Their private rescue effort became an SPCA of Martinsville-Henry County case when Jack’s previous owner legally surrendered the dog to the shelter because of personal financial issues. He also noted that Jack had been missing since February.
The vet kept Jack over the weekend, ultimately transporting him to the Pet Clinic of Rocky Mount, where he underwent surgery the following Monday.
Jack arrived at the SPCA around 5 p.m. on Aug. 5, nearly two weeks after his ravine rescue. Stone, the executive director of the SPCA, was there to greet him.
“I haven’t seen him since he left,” Stone said. “It was just a different feeling.”
The following day, the four women joined Stone for a reunion.
Covington said she couldn’t get to the shelter fast enough on Thursday morning.
“I wanted to pet him so bad in the two months I was tracking him. It seemed like he really wanted human interaction, but he just had a fear that he couldn’t overcome to let you pet him,” Covington said. “So this morning, being able to be up close to him and pet him – I was so excited about it last night and woke up this morning so excited about it. I’m not surprised that he’s a very gentle spirit.”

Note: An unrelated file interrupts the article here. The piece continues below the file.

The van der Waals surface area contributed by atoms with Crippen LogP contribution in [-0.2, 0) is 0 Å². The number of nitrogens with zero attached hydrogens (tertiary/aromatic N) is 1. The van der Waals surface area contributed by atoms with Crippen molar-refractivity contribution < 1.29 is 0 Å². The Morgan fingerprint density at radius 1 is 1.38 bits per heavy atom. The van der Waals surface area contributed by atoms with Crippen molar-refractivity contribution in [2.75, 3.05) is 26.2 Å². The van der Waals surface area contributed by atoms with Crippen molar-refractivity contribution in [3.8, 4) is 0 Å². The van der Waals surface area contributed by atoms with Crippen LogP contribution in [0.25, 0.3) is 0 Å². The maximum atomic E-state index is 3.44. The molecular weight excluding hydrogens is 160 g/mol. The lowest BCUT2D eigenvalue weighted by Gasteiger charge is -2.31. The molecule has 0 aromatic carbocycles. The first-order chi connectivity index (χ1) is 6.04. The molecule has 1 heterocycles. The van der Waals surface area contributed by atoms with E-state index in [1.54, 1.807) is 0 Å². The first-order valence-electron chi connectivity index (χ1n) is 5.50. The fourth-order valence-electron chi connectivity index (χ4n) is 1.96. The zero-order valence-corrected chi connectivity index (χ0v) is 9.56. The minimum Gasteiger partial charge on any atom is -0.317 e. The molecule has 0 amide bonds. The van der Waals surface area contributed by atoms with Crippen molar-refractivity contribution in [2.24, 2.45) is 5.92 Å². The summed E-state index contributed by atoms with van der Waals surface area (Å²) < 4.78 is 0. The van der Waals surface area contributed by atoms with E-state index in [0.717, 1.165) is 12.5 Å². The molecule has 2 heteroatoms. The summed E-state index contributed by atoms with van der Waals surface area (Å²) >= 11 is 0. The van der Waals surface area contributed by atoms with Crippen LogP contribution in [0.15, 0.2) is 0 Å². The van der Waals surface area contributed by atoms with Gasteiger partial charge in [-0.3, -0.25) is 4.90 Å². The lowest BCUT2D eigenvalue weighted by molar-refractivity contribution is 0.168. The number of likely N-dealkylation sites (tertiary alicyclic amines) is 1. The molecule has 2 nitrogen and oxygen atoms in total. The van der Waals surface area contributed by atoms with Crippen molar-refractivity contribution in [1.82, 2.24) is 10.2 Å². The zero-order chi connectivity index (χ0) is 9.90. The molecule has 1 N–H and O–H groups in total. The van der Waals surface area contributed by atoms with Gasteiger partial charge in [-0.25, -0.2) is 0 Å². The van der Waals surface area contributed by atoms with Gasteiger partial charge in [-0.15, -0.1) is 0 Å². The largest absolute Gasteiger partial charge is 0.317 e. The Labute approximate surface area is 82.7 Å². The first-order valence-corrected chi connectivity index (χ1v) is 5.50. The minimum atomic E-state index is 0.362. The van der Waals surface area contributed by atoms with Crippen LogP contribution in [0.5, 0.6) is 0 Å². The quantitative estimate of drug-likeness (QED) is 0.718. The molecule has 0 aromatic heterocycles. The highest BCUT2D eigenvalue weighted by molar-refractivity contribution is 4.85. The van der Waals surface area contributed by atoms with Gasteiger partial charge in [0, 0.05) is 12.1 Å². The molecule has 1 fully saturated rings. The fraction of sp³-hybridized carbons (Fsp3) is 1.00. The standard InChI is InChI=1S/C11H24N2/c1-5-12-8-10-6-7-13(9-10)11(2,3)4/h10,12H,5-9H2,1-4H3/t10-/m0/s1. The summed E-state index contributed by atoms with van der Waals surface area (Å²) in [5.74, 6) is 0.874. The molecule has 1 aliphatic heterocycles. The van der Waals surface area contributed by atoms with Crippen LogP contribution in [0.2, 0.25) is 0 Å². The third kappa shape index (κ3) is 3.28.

Burgess expressed the same level of enthusiasm.
“I was excited, like Patti, to see him because when I’d sit with him on the weekends and stuff, he just wanted so bad to be nice and come up and be petted and stuff, but he just couldn’t bring himself to do it,” Burgess said.
White said she had her fingers crossed for a happy reunion but also had reservations.